Title: The Recession Vs. Sexual Boundaries Credit: Craig Young Comment Saturday 13th June 2009 - 3:22pm1244863320 Article: 7561 Rights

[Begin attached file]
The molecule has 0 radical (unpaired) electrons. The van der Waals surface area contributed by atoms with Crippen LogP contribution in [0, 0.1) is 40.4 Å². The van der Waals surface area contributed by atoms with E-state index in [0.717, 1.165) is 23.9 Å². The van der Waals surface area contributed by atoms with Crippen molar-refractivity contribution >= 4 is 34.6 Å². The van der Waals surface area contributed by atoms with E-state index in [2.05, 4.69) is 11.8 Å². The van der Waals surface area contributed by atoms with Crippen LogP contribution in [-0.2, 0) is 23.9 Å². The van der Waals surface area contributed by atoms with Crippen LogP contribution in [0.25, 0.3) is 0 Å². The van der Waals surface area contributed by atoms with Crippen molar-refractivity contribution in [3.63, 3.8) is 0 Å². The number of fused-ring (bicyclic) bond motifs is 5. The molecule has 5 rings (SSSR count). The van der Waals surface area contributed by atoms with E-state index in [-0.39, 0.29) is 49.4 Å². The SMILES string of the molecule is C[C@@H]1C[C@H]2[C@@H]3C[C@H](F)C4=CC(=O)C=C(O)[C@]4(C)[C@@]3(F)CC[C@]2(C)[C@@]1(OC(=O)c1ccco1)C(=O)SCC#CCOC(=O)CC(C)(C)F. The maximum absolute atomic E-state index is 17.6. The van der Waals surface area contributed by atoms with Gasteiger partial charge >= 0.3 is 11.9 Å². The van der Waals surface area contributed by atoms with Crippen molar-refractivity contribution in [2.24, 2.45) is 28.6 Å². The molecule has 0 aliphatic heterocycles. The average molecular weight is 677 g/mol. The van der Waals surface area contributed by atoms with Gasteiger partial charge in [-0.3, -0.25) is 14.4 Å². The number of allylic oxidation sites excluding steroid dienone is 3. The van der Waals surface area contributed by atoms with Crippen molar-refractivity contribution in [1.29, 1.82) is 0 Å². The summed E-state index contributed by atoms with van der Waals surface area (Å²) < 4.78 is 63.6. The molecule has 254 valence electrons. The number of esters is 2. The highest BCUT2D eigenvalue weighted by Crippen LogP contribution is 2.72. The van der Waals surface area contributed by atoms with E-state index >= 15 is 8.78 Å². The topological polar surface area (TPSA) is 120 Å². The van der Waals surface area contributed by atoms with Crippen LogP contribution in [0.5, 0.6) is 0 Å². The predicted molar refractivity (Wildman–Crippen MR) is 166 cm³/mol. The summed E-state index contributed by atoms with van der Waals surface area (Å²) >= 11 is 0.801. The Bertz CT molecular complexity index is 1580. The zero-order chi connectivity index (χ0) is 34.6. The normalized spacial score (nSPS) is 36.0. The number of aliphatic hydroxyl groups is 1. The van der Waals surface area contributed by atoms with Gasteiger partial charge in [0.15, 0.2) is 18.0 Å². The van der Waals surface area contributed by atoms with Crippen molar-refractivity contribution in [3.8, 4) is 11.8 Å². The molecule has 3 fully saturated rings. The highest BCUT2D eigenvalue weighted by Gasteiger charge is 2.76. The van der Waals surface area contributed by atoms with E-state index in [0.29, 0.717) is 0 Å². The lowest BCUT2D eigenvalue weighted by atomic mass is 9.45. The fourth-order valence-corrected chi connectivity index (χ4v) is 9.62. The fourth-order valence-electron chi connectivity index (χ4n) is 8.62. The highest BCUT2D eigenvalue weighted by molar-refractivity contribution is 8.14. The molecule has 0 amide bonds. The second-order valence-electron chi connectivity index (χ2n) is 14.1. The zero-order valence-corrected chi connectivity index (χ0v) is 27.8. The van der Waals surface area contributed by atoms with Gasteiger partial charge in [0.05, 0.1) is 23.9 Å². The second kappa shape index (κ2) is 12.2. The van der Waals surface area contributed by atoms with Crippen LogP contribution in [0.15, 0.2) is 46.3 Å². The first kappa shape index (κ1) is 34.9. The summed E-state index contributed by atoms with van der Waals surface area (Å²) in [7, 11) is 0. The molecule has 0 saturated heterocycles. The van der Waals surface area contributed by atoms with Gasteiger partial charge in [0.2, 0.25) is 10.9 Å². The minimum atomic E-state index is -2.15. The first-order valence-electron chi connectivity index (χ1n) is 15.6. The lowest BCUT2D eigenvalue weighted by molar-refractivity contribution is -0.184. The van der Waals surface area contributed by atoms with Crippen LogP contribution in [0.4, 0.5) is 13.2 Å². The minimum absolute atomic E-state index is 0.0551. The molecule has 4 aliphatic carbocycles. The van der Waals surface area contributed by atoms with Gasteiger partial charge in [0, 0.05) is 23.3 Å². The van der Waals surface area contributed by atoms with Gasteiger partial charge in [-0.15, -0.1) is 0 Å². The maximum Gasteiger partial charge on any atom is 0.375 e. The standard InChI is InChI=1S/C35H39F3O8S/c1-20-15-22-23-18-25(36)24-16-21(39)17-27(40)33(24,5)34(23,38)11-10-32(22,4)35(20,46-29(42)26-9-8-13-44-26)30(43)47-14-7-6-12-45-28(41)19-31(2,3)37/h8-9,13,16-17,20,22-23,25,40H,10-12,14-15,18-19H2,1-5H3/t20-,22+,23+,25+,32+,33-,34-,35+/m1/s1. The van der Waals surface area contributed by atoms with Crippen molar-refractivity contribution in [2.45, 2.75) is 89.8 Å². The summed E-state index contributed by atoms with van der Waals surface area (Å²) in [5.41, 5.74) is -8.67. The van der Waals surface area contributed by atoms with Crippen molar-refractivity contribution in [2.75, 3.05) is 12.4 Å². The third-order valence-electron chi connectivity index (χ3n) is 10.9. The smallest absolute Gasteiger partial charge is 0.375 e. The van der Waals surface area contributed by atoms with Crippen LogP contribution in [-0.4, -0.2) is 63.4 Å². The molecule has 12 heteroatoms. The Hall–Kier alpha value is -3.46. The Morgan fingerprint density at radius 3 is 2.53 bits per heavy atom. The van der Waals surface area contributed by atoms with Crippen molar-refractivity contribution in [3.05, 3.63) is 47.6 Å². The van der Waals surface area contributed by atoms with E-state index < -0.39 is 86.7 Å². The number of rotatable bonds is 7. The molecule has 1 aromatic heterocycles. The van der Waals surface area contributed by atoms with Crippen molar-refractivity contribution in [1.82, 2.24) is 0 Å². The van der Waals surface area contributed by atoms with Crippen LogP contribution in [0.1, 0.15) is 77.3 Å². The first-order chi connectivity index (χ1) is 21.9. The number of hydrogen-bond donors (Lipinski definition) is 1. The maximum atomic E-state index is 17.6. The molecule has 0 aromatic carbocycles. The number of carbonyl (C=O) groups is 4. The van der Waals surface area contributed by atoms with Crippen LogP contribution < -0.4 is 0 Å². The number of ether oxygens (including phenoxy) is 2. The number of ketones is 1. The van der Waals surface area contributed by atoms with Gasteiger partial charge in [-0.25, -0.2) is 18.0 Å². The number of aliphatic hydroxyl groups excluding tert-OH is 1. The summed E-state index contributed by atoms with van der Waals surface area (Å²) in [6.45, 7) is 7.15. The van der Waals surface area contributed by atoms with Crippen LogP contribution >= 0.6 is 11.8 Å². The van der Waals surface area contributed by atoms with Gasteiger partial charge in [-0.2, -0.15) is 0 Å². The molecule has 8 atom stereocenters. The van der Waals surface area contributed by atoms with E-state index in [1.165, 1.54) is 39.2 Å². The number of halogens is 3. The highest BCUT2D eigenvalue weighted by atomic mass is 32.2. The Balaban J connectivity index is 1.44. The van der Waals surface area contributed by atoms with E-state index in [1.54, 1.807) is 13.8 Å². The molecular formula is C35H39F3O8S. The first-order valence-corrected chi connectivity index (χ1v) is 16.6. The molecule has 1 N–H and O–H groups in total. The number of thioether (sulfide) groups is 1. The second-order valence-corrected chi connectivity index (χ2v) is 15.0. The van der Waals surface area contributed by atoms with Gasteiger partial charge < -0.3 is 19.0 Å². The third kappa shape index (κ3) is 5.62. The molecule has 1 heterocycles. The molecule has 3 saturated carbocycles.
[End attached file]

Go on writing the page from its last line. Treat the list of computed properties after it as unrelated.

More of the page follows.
What happens to sexual politics during a time of economic retrenchment? Good question. In an earlier depression, it was the case that centre-left governments were elected, engaged in public spending, and then embarked on the Second World War. During that period, there was austerity yet mass production for the communal war effort, and massive shifts of population, as well as gender roles, and increased sexual opportunities for lesbians and gay men, whether in uniform as members of the armed forces and their auxiliaries, or in convenient blackout areas which became opportunities for communal male frolicking during air raids. Unfortunately, the end of the war saw economic prosperity yet renewed gender and sexual conservatism, which continued onward until the birth of the New Left, feminism and LGBT rights in the sixties. During this recession, several things changed beforehand. Women now have access to higher education, reliable contraception and abortion access and have experienced long periods of economic retrenchment in this country beforehand, such as the nineties. During that time, abortion access went up, birthrates went down and so did marriages, as highly educated women deferred parenting either altogether, or until such time as they chose, and when economic conditions were more convivial. Male homosexuality was decriminalised in the mid-eighties, and lesbians, gay men and bisexuals were protected under anti-discrimination laws during the early nineties, while civil unions arrived in 2005. For all those clichéd, hackneyed social conservative ruminations about 'political correctness', only the most hardcore fundamentalist Christian fringe dweller fails to believe that those particular social advances aren't well-bedded in. So, what happens to us this time? Given that civil unions were intended to parallel heterosexual marriages through providing equivalent rights and responsibilities, will lesbian and gay couples think twice about taking that major step in their lives and moving toward a legally recognised monogamous relationship? Will we see hesitation in family formation amongst lesbians and gay men who were intending to embark on same-sex parenting before the recession happened? In short, will our life opportunities and strategies more resemble those of heterosexuals in similar situations? And what about singletons? What happens to the hard-up single gay man who wants to make a packet if he's laid off? In Britain and the United States, there have been reports of redundant white collar gay male movement into high end sex work, although apart from investment and finance companies, and some manufacturers, there haven't been all that many high profile corporate failures in New Zealand yet. However, it does raise some questions about what happens to sex work during a time of recession. In a previous column, I reported that two Anglo-American callboys reported that the market was still buoyant (or should I say, tumescent), although at the same time, gay male erotic magazines have closed down, even that venerable dowager of New Zealand gay publishing, Out magazine. However, that may be attributable to changes in the erotic entertainment industry toward DIY tubesites rather than glossy professionally produced DVDs. Furthermore, German sex industry reports indicate a contraction of the market for heterosexual sex workers, although that may not apply to German gay male sex industry participants. Or, it might. Gay men may find that we have less disposable income, or are made redundant, and may restrict our erotic consumption accordingly to tubesites or sex on site venues, rather than spending money on erotic entertainment or gay sex workers. On the other hand, how might all this affect sexual boundaries? During the last two decades of relative LGBT and feminist social progress, we're not as segregated from straight men as some of us used to be. Metrosexual straight men have reformed their gender repertoire to include communication skills, informed apparel and fragrance choices and culinary education, primarily under pressure from heterosexual feminists. At the same time, some lesbians and gay men have become affluent market segments as economic mobility has increased for some of us under the impact of antidiscrimination legislation, EEO policies and occupational feminism. This has had mixed results. Lesbians now apparently find themselves besieged by straight female 'tourists' who visit the shores of Lesbos, dabble for a while, then drift back to heterosexuality. As for gay men, we face a different source of proximity. After the eighties and nineties New Right and advances in LGBT rights during the nineties and most of last decade or so, it may well be easier for bi-curious men to have sex with men. Added to which, there's the perception that gay men have disposable income, and may well spend it on sex workers. This could lead to a rise in male sex work, especially considering that in New Zealand, the Prostitution Law Reform Act 2003 effectively removed most of the barriers to consensual adult participation. To give one example, the latest Australian DNA has a back cover shot advertising a site called "BrokeStraightBoys.Com", with two doleful shirtless twentysomethings in cargo pants looking out at us. Or are they? Or is this just marketing, because they want us to think they are, so we'll spend money visiting their pay-for-view website? Come to think of it, what about the other way around? Are there incentives for a 'BrokeGayBoys' website and "straight for pay" services for well-heeled straight women? We honestly don't know. This recession is the first in which there's a climate of social liberalism insofar as sexual and gender politics are concerned, and how it may or may not affect our communities is still unknown territory. Craig Young - 13th June 2009